There are still "significant" challenges in how abortion services are implemented here, according to both doctors and service users.
Newly-published research found that unclear or slow pathway to secondary care in hospitals, occasional difficulties in accessing ultrasound scans, and an uneven distribution and incomplete geographic coverage of abortion services both in communities and in hospitals were highlighted as issues, alongside the statutory three-day wait after the first consultation and problems faced by some migrants who lack a Personal Public Services (PPS) number.
The research, entitled, was carried out by an 11-strong team led by Joanna Mishtal of the Department of Anthropology, University of Central Florida. It is based on interviews with 79 people, including former minister for Health, Simon Harris. In all, 30 service users were interviewed, along with 13 HSE officials, 10 representatives of reproductive health and justice organisations and four representatives of medical organisations involved in provision of reproductive care and advocacy, plus 22 primary healthcare providers in communities (mainly GPs).
It outlined the "four significant remaining challenges experienced by both GPs and service users in the way abortion services are being implemented in Ireland", even though "the Irish community model of care via medical abortion provision delivered by GPs has been successfully implemented through collaborations between the government and the medical community, GPs’ leadership, and supports for providers and service users".
One was how GPs are responsible for referring a patient who has reached 10 weeks gestation to secondary care, "but the pathways to transfer patients are not always clear or reliable."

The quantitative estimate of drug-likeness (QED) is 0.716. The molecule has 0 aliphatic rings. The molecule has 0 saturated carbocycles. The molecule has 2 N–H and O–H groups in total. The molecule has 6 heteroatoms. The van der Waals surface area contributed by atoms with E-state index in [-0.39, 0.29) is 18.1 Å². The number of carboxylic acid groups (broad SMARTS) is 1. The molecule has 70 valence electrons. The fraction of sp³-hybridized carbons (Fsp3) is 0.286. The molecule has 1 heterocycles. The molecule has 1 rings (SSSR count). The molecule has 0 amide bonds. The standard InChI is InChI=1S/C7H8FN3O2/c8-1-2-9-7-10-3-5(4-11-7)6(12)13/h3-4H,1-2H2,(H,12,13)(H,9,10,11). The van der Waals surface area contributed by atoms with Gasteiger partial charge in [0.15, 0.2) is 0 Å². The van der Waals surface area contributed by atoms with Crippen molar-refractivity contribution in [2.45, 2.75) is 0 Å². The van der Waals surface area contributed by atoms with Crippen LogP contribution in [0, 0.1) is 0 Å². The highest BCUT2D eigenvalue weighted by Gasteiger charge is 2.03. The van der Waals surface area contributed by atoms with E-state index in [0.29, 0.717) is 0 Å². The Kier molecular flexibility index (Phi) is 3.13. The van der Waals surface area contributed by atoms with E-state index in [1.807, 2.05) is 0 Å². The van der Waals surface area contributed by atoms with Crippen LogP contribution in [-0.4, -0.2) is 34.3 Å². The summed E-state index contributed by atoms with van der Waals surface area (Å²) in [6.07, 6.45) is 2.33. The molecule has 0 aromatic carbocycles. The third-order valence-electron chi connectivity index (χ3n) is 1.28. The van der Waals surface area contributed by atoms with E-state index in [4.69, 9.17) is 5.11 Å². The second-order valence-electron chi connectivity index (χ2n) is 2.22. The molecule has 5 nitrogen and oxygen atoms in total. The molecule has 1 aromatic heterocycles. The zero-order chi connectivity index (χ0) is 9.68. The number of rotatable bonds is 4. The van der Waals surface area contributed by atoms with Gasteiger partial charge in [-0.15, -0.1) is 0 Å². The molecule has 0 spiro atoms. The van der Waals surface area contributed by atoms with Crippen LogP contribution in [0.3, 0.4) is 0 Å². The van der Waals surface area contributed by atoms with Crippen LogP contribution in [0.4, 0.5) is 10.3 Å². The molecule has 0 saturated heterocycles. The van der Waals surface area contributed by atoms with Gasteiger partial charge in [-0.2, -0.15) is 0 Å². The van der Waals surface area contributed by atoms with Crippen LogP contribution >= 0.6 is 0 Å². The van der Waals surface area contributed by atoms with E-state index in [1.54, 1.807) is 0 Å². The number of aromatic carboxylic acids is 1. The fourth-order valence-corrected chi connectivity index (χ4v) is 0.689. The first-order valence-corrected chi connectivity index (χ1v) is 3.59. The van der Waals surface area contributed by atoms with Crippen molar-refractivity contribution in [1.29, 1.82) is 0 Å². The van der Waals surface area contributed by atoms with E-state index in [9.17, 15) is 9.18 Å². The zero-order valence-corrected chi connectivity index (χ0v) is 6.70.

One interviewee said referral by their own non-providing GPs to abortion providers was "unreliable, at times caused delays, or involved unpleasant encounters".
Another issue was that not all GPs had a reliable and timely pathway to access ultrasound scans, with only six Ultrasound Services locations offering pregnancy dating scans, meaning some GPs instead used local hospitals. It said some lacked adequate staffing "with doctors complaining that 'when that radiographer is off, there is no access to scans'."
As for the three-day wait after the first consultation, "both the GPs and service users in this study believed that this is unnecessary and can lead to delays".
Also according to the study: "One of the more common queries from GPs directed to the HSE have been about the ineligibility for state-subsidised abortion care of migrants who lack a Personal Public Services number (PPSN), which entitles Irish residents to social welfare, including public health services. Interviews with service users clearly illuminate this problem. Migrants lacking the PPSN or those waiting for the government to issue one have to pay out-of-pocket for at least part of the treatment."